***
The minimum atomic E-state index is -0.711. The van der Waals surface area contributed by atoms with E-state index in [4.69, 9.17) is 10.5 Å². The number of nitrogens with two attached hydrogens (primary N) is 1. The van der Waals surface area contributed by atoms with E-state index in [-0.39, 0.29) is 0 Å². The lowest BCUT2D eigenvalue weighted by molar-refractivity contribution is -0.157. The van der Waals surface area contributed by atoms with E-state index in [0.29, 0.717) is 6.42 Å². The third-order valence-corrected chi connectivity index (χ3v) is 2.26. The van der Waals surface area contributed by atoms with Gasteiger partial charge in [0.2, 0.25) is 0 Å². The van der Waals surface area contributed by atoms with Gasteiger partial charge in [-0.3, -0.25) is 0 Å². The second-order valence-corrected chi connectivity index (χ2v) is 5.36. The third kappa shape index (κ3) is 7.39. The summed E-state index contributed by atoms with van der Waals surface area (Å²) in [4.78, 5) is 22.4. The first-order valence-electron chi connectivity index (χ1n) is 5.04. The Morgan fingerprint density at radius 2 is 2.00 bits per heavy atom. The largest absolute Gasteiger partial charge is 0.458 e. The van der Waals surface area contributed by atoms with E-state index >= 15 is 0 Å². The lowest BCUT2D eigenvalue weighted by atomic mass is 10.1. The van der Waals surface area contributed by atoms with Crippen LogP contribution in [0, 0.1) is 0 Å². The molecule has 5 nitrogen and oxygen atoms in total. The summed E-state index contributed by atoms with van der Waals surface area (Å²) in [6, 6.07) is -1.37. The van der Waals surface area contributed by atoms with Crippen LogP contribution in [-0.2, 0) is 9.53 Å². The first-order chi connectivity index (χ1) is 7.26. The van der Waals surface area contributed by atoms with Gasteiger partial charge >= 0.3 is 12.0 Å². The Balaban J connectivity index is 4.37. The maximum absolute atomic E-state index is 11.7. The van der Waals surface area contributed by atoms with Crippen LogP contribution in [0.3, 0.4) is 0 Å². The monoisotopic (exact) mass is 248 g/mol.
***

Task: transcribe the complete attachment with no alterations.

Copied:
The minimum atomic E-state index is -0.711. The van der Waals surface area contributed by atoms with E-state index in [4.69, 9.17) is 10.5 Å². The number of nitrogens with two attached hydrogens (primary N) is 1. The van der Waals surface area contributed by atoms with E-state index in [-0.39, 0.29) is 0 Å². The lowest BCUT2D eigenvalue weighted by molar-refractivity contribution is -0.157. The van der Waals surface area contributed by atoms with E-state index in [0.29, 0.717) is 6.42 Å². The third-order valence-corrected chi connectivity index (χ3v) is 2.26. The van der Waals surface area contributed by atoms with Gasteiger partial charge in [0.2, 0.25) is 0 Å². The van der Waals surface area contributed by atoms with Gasteiger partial charge in [-0.3, -0.25) is 0 Å². The second-order valence-corrected chi connectivity index (χ2v) is 5.36. The third kappa shape index (κ3) is 7.39. The summed E-state index contributed by atoms with van der Waals surface area (Å²) in [4.78, 5) is 22.4. The first-order valence-electron chi connectivity index (χ1n) is 5.04. The Morgan fingerprint density at radius 2 is 2.00 bits per heavy atom. The largest absolute Gasteiger partial charge is 0.458 e. The van der Waals surface area contributed by atoms with E-state index >= 15 is 0 Å². The lowest BCUT2D eigenvalue weighted by atomic mass is 10.1. The van der Waals surface area contributed by atoms with Crippen LogP contribution in [0, 0.1) is 0 Å². The molecule has 5 nitrogen and oxygen atoms in total. The summed E-state index contributed by atoms with van der Waals surface area (Å²) in [6, 6.07) is -1.37. The van der Waals surface area contributed by atoms with Crippen LogP contribution in [-0.2, 0) is 9.53 Å². The first-order chi connectivity index (χ1) is 7.26. The van der Waals surface area contributed by atoms with Gasteiger partial charge >= 0.3 is 12.0 Å². The Balaban J connectivity index is 4.37. The maximum absolute atomic E-state index is 11.7. The van der Waals surface area contributed by atoms with Crippen LogP contribution in [0.3, 0.4) is 0 Å². The monoisotopic (exact) mass is 248 g/mol.